So here I sit in my little bubble of myself. This small room, my university accommodation, is my little capsule wherein everything is geared towards me and no-one else. It is the only space on earth where I permit myself and where I am permitted by others to do absolutely anything I want and use my time however I wish. It’s almost depressing, then, how many of those hours of absolute freedom are spent on timewasters such as YouTube.
I love YouTube. It has replaced television for me – being of a greater variety and greater cohesion to my own interests than mainstream television networks ever could be. But YouTube, like so much of the internet, is a stopgap – a temporary plug in the space of nothingness that fills the inbetweens of our lives when we have nothing to do. Life is as much as battle against boredom as it is against starvation, disease and other basic needs. Even the most downtrodden of impoverished people still look for brief moments of entertainment – perhaps moreso than the overcomfortable minority of the “first world”. YouTube and Facebook and Twitter and, for the more knowledge-thirsty, Wikipedia – they all exist as plugs in the great big gaping hole of boredom that can envelope our lives when we have no direction or goal at that moment. It’s a drug that tricks your brain into thinking it’s doing something when in actuality there’s very little outwardly that can distinguish a bored person from one browsing the internet. Like the channel-surfers of old, the internet is this generation’s timefiller between work and real fun.
This is my third term of university and at Kent they have the near-infuriating practice of not doing anything in that third of a year. This is infuriating threefold as my family are paying for this waste of a term, I’m meant to be revising for exams for which I am receiving no support or even the scantest of information and finally I am bored. So very, very bored.
Which is why I crave adventure. Anything. Even the minor thrill of meeting a new person or going for a walk. Adventure in all its shades is nothing more than the endless fight back against boredom and ennui. Today the first thing I did after breakfast was walk to the library, find a seat left abandoned amongst the rows of bookcases and sit down. The book nearest my face was a brief history of Islam and I spent a happy near-hour flicking through a biography of Mohammad’s achievements and actions. I might have been sitting in a stuffy, ridiculously-warm-for-the-time-of-year library in drizzly south England, true, but I was also standing amidst the merchant-folk of Mecca as I joined Mohammad in considering ‘Uzza, Lat and Manah all those thousand-so years ago. Adventure is as much of the mind as it is of the body. You don’t need to jump off a cliff or wrestle a baboon to have an enriching experience out of life.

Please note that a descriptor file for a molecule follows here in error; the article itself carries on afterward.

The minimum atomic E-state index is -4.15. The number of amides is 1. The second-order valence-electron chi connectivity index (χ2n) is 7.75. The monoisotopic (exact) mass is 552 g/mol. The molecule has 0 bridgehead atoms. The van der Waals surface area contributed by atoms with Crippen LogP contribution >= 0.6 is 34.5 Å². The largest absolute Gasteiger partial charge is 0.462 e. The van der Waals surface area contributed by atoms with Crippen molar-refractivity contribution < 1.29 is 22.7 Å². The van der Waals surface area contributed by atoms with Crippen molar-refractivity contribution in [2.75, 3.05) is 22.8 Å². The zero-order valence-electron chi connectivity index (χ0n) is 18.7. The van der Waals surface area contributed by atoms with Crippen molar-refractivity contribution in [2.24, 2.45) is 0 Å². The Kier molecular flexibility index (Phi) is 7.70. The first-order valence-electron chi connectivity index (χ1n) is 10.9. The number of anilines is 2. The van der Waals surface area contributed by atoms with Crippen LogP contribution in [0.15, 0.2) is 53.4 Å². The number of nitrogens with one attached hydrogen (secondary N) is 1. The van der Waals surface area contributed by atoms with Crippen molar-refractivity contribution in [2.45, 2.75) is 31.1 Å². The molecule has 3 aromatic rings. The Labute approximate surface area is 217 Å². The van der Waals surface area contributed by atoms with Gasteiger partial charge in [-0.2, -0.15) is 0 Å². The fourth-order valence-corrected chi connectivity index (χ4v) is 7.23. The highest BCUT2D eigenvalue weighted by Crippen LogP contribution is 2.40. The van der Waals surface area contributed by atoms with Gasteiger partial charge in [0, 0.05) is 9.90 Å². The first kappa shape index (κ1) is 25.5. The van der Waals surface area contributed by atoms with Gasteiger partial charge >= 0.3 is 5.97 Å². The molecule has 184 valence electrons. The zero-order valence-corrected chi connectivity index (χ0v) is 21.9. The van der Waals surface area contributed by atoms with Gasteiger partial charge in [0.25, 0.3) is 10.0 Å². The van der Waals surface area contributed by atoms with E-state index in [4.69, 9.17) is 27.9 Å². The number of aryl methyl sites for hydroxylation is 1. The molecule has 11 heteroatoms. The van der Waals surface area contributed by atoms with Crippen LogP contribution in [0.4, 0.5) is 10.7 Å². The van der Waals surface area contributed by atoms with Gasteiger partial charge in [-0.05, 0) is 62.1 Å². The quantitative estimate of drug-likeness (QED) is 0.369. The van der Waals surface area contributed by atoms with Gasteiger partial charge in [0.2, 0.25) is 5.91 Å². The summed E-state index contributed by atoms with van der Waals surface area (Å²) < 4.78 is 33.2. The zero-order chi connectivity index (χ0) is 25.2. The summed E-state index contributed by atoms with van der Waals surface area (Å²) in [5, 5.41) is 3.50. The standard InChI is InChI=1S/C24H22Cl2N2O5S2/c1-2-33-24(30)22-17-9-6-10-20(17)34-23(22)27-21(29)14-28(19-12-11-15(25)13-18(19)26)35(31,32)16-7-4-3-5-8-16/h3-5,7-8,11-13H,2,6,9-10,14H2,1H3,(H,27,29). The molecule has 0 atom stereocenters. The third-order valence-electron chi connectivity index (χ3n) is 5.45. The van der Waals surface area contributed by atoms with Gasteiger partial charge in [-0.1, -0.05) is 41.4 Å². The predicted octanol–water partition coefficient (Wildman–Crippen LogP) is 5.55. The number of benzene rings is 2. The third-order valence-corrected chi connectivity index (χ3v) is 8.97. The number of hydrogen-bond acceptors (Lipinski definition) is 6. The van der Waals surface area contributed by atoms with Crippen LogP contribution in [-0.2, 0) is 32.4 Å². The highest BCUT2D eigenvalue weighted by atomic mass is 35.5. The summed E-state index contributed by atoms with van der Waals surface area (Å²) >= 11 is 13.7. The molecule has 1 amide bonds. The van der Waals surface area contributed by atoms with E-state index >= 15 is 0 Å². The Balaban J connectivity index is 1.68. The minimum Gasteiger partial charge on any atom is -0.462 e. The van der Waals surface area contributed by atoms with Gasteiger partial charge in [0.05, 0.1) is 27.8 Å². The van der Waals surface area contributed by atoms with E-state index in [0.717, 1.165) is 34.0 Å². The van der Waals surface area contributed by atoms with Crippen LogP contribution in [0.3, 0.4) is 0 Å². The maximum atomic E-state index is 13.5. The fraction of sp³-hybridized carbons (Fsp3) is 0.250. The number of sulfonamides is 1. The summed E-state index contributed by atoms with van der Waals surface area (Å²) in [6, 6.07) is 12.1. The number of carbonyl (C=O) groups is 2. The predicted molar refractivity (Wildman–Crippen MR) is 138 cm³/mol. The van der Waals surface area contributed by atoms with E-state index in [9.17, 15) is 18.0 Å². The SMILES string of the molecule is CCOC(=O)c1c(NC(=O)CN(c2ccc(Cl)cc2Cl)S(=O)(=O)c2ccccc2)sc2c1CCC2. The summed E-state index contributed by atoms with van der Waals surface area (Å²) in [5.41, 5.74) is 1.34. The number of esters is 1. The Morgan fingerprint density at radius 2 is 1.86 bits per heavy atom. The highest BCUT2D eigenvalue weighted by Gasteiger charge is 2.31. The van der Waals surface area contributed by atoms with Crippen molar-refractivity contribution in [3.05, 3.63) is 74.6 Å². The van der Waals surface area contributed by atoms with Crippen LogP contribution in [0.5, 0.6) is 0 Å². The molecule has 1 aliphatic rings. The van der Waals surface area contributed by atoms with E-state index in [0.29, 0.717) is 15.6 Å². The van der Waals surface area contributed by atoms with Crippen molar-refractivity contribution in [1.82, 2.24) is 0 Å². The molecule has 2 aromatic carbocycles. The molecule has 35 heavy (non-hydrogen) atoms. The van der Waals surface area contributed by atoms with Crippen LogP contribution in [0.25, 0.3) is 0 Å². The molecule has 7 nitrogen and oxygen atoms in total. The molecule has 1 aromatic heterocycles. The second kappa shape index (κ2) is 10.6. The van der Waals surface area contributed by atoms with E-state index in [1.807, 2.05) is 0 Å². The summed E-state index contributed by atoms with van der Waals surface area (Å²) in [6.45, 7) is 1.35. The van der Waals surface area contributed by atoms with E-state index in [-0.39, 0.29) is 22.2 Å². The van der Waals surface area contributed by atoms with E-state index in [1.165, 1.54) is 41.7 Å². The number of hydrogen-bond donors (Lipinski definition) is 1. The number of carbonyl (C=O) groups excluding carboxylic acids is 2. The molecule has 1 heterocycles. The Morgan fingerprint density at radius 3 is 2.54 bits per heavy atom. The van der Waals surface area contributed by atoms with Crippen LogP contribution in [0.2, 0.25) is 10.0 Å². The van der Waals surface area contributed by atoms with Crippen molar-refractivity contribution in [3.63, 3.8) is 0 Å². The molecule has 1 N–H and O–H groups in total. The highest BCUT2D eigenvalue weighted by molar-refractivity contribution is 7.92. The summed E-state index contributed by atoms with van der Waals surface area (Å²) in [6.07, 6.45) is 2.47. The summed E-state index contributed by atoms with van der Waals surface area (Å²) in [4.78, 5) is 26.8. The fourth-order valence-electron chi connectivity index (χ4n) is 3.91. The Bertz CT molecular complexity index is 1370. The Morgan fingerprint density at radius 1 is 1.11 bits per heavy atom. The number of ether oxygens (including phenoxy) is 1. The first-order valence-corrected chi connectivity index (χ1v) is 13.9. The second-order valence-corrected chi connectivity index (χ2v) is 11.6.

There is a wonderful program avaliable for Chrome called StayFocused which allowed you to “blacklist” certain sites and assign a universal time limit which counts down for however long you spend on such sites. I’ve not yet been in a situation where my need to work has been strong enough to warrant sticking to a strict diet of time-wasting internet fodder but more and more these past few days I begin to see a more interesting side to the StayFocused ideology – that of forcing me to ween myself off of the internet as a battleground against boredom and into the ‘real’ world where adventure is as unpredictable as it is enriching. Even if it’s just meeting up with friends or admiring a view – humans are built from the ground up, whether you consider yourself creationist, evolutionist or otherwise, to act and react within a real world and not an online database. If you have fun on the internet you don’t necessarily have fun in real life. So go out there. Turn off the computer screen. Have an adventure.